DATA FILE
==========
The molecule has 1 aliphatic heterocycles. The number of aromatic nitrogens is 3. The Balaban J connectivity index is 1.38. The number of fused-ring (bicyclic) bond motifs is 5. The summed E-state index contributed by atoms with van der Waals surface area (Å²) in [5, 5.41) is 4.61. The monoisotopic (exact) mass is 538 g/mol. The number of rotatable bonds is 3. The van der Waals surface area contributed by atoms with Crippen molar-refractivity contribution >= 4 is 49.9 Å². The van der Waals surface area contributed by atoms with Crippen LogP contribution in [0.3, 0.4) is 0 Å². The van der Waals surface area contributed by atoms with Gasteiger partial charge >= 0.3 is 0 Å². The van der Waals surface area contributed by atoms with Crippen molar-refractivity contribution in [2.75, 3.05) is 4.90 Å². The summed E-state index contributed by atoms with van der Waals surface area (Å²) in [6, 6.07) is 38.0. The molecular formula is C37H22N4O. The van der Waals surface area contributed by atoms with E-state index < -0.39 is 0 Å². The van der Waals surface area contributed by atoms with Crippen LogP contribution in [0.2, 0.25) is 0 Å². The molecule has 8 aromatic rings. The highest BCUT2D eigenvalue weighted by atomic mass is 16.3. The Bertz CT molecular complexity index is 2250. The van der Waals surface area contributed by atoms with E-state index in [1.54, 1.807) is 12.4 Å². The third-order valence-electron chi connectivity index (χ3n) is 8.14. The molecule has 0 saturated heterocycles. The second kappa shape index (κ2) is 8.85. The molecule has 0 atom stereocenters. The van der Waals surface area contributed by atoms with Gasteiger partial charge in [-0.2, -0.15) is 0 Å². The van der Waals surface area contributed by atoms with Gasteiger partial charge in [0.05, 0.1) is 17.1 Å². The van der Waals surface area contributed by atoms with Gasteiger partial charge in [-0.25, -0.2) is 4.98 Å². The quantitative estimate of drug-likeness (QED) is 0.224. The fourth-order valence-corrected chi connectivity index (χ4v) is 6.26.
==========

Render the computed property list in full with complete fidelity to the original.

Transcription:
The molecule has 1 aliphatic heterocycles. The number of aromatic nitrogens is 3. The Balaban J connectivity index is 1.38. The number of fused-ring (bicyclic) bond motifs is 5. The summed E-state index contributed by atoms with van der Waals surface area (Å²) in [5, 5.41) is 4.61. The monoisotopic (exact) mass is 538 g/mol. The number of rotatable bonds is 3. The van der Waals surface area contributed by atoms with Crippen molar-refractivity contribution >= 4 is 49.9 Å². The van der Waals surface area contributed by atoms with Crippen LogP contribution in [0.3, 0.4) is 0 Å². The van der Waals surface area contributed by atoms with Gasteiger partial charge >= 0.3 is 0 Å². The van der Waals surface area contributed by atoms with Crippen molar-refractivity contribution in [2.75, 3.05) is 4.90 Å². The summed E-state index contributed by atoms with van der Waals surface area (Å²) in [6, 6.07) is 38.0. The molecular formula is C37H22N4O. The van der Waals surface area contributed by atoms with E-state index < -0.39 is 0 Å². The van der Waals surface area contributed by atoms with Crippen LogP contribution in [0.2, 0.25) is 0 Å². The molecule has 8 aromatic rings. The highest BCUT2D eigenvalue weighted by atomic mass is 16.3. The Bertz CT molecular complexity index is 2250. The van der Waals surface area contributed by atoms with E-state index in [1.54, 1.807) is 12.4 Å². The third-order valence-electron chi connectivity index (χ3n) is 8.14. The molecule has 0 saturated heterocycles. The second kappa shape index (κ2) is 8.85. The molecule has 0 atom stereocenters. The van der Waals surface area contributed by atoms with Gasteiger partial charge in [-0.2, -0.15) is 0 Å². The van der Waals surface area contributed by atoms with Gasteiger partial charge in [0.05, 0.1) is 17.1 Å². The van der Waals surface area contributed by atoms with Gasteiger partial charge in [-0.25, -0.2) is 4.98 Å². The quantitative estimate of drug-likeness (QED) is 0.224. The fourth-order valence-corrected chi connectivity index (χ4v) is 6.26.